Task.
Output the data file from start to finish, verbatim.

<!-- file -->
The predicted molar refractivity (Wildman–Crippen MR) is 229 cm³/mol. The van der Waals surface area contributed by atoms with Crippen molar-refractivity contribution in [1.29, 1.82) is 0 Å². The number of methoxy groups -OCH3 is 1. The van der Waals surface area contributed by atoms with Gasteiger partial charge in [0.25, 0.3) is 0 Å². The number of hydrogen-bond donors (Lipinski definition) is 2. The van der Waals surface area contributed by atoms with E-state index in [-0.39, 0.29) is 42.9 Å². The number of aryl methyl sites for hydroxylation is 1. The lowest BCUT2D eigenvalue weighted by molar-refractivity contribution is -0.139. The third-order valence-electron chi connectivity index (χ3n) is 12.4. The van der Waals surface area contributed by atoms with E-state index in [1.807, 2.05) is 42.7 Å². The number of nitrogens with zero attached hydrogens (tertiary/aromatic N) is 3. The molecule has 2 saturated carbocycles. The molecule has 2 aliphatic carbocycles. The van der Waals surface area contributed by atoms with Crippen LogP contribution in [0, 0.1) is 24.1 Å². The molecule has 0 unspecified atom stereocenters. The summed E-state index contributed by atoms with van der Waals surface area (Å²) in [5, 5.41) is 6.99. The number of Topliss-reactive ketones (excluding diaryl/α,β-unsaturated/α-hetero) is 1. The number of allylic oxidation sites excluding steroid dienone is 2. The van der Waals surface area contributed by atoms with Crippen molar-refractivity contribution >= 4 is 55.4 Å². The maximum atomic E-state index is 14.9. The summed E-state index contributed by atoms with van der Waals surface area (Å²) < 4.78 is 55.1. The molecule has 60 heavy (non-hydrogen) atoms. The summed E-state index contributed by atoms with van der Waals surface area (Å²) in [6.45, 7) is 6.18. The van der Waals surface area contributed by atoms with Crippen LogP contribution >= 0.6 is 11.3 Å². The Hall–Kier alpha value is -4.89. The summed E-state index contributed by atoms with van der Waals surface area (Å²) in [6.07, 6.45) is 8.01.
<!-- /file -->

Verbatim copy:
The predicted molar refractivity (Wildman–Crippen MR) is 229 cm³/mol. The van der Waals surface area contributed by atoms with Crippen molar-refractivity contribution in [1.29, 1.82) is 0 Å². The number of methoxy groups -OCH3 is 1. The van der Waals surface area contributed by atoms with Gasteiger partial charge in [0.25, 0.3) is 0 Å². The number of hydrogen-bond donors (Lipinski definition) is 2. The van der Waals surface area contributed by atoms with E-state index in [-0.39, 0.29) is 42.9 Å². The number of aryl methyl sites for hydroxylation is 1. The lowest BCUT2D eigenvalue weighted by molar-refractivity contribution is -0.139. The third-order valence-electron chi connectivity index (χ3n) is 12.4. The van der Waals surface area contributed by atoms with E-state index in [1.807, 2.05) is 42.7 Å². The number of nitrogens with zero attached hydrogens (tertiary/aromatic N) is 3. The molecule has 2 saturated carbocycles. The molecule has 2 aliphatic carbocycles. The van der Waals surface area contributed by atoms with Crippen LogP contribution in [0, 0.1) is 24.1 Å². The molecule has 0 unspecified atom stereocenters. The summed E-state index contributed by atoms with van der Waals surface area (Å²) in [5, 5.41) is 6.99. The number of Topliss-reactive ketones (excluding diaryl/α,β-unsaturated/α-hetero) is 1. The number of allylic oxidation sites excluding steroid dienone is 2. The van der Waals surface area contributed by atoms with Crippen molar-refractivity contribution >= 4 is 55.4 Å². The maximum atomic E-state index is 14.9. The summed E-state index contributed by atoms with van der Waals surface area (Å²) < 4.78 is 55.1. The molecule has 60 heavy (non-hydrogen) atoms. The summed E-state index contributed by atoms with van der Waals surface area (Å²) in [6.45, 7) is 6.18. The van der Waals surface area contributed by atoms with Crippen LogP contribution >= 0.6 is 11.3 Å². The Hall–Kier alpha value is -4.89. The summed E-state index contributed by atoms with van der Waals surface area (Å²) in [6.07, 6.45) is 8.01.